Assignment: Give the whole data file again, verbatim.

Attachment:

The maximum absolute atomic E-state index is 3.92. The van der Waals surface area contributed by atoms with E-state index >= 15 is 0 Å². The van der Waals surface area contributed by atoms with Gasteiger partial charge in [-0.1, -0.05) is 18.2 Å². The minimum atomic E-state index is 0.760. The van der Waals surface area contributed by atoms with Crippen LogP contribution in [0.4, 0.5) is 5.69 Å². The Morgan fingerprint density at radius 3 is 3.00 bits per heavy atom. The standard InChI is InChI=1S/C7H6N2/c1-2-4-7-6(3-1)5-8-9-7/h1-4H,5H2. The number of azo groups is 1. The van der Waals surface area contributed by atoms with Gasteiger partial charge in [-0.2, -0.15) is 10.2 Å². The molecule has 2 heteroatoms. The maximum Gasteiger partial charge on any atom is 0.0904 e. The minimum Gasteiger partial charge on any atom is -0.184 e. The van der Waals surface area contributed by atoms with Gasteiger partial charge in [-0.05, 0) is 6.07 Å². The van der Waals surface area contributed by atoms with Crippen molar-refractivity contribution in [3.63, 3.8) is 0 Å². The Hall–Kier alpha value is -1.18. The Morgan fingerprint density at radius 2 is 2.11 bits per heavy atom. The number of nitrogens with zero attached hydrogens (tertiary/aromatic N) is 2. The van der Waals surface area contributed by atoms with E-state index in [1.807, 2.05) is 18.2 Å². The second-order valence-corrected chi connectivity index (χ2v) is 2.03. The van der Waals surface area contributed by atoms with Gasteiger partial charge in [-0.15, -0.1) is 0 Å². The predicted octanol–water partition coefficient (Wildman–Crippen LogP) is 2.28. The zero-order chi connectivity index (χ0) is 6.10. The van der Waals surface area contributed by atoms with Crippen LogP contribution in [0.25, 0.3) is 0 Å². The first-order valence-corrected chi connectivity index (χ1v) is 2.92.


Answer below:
The maximum absolute atomic E-state index is 3.92. The van der Waals surface area contributed by atoms with E-state index >= 15 is 0 Å². The van der Waals surface area contributed by atoms with Gasteiger partial charge in [-0.1, -0.05) is 18.2 Å². The minimum atomic E-state index is 0.760. The van der Waals surface area contributed by atoms with Crippen LogP contribution in [0.4, 0.5) is 5.69 Å². The Morgan fingerprint density at radius 3 is 3.00 bits per heavy atom. The standard InChI is InChI=1S/C7H6N2/c1-2-4-7-6(3-1)5-8-9-7/h1-4H,5H2. The number of azo groups is 1. The van der Waals surface area contributed by atoms with Gasteiger partial charge in [-0.2, -0.15) is 10.2 Å². The molecule has 2 heteroatoms. The maximum Gasteiger partial charge on any atom is 0.0904 e. The minimum Gasteiger partial charge on any atom is -0.184 e. The van der Waals surface area contributed by atoms with Gasteiger partial charge in [-0.05, 0) is 6.07 Å². The van der Waals surface area contributed by atoms with Crippen molar-refractivity contribution in [3.63, 3.8) is 0 Å². The Hall–Kier alpha value is -1.18. The Morgan fingerprint density at radius 2 is 2.11 bits per heavy atom. The number of nitrogens with zero attached hydrogens (tertiary/aromatic N) is 2. The van der Waals surface area contributed by atoms with E-state index in [1.807, 2.05) is 18.2 Å². The second-order valence-corrected chi connectivity index (χ2v) is 2.03. The van der Waals surface area contributed by atoms with Gasteiger partial charge in [-0.15, -0.1) is 0 Å². The predicted octanol–water partition coefficient (Wildman–Crippen LogP) is 2.28. The zero-order chi connectivity index (χ0) is 6.10. The van der Waals surface area contributed by atoms with Crippen LogP contribution in [0.25, 0.3) is 0 Å². The first-order valence-corrected chi connectivity index (χ1v) is 2.92.